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Government Study Confirms Endangered Red Wolves Are a Separate Species Worthy of Protection
One of the most endangered wolves in the world is indeed its own species. That's the important finding of a National Academies of Sciences, Engineering and Medicine report released Thursday, which determined that red wolves are genetically distinct from gray wolves and coyotes.
The finding is a boon to conservationists, who have been arguing for continued protections for the approximately 35 red wolves left in the wild. After being nearly wiped out from their historic range in the eastern U.S., the endangered species was reintroduced to an area in eastern North Carolina in 1987, but last spring the U.S. Fish and Wildlife Service (USFWS) proposed to limit their territories to public lands and allow landowners to shoot or trap them if they entered private property.
"The USFWS decision to reverse course on a successful recovery program and facilitate the red wolf's slide toward extinction in the wild is a travesty and a clear violation of federal law," Animal Welfare Institute (AWI) Wildlife Biologist D.J. Schubert said in a statement emailed to EcoWatch. "With today's finding, there is no more excuse for not immediately restoring full protections and urgently enacting management measures to rebuild North Carolina's wild red wolf population and to restore the species to other areas within its historic range."
The study, which was mandated by Congress in 2018, also confirmed that Mexican gray wolves are a valid taxonomic subspecies of gray wolf. There are only 114 of this subspecies left in northern Mexico and the southeastern U.S. They are one of 93 endangered species threatened by President Donald Trump's proposed border wall, and their movement and survival is already threatened by razor wire placed along the border.
There had been controversy surrounding the status of red wolves since they were reintroduced in North Carolina. That is because the individuals used to restart the wild population had been captured from an area where they had already interbred with coyotes and gray wolves, the National Academies' study said. Their unique status had been especially challenged by some North Carolina officials and a small group of landowners, The Charlotte Observer reported. However, the report appears to put those challenges to rest.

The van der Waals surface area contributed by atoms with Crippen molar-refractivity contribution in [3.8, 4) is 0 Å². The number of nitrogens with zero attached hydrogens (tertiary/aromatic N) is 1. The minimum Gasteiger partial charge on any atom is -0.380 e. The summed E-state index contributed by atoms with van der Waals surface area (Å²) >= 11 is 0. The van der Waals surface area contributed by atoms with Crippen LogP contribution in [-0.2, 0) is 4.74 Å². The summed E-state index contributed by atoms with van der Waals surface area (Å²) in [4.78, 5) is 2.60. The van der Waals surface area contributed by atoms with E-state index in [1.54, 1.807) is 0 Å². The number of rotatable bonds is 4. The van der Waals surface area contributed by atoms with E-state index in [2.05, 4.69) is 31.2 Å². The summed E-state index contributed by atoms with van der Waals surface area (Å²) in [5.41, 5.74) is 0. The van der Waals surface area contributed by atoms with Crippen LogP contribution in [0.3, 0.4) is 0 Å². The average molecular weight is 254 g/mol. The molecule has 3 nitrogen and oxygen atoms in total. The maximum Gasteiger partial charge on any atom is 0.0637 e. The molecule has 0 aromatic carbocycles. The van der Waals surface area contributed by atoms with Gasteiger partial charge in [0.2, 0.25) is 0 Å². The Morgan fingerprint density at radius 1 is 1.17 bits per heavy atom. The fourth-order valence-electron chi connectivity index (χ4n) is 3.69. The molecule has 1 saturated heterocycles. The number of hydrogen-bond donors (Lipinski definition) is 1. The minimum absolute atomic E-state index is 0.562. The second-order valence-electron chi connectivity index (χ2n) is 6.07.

"There's clearly been introduction of coyote genes and gray wolf genes into red wolves. But they also have genes not seen in coyotes and gray wolves," chair of the panel behind the study and Florida State University biology professor Joseph Travis told The Charlotte Observer. "They must have continuity with some ancestor which was not a gray wolf or coyote."
The reintroduced population grew to around 140 in the early 2000s. Then, around 2014, the USFWS began to dismantle efforts to actively recover the species and allowed landowners to kill wolves even if they were not causing problems. A judge in 2018 ruled that the USFWS had violated the Endangered Species Act (ESA) and the National Environmental Policy Act by stepping back from active recovery efforts and made permanent a court order stopping wolf killings.
The results of Thursday's study are important in this context because they confirm that both red wolves and Mexican gray wolves are worthy of protection under the Endangered Species Act."A majority of experts on red wolf taxonomy have concluded, time and time again, that the red wolf represents a unique lineage that is worthy of conservation and should remain a listable entity under the ESA," Wolf Conservation Center Executive Director Maggie Howell said in a press release. "No longer plagued by questions of taxonomy, USFWS needs to re-evaluate its recent decisions and management changes and bring its efforts back in line with the conservation mandate of the ESA."
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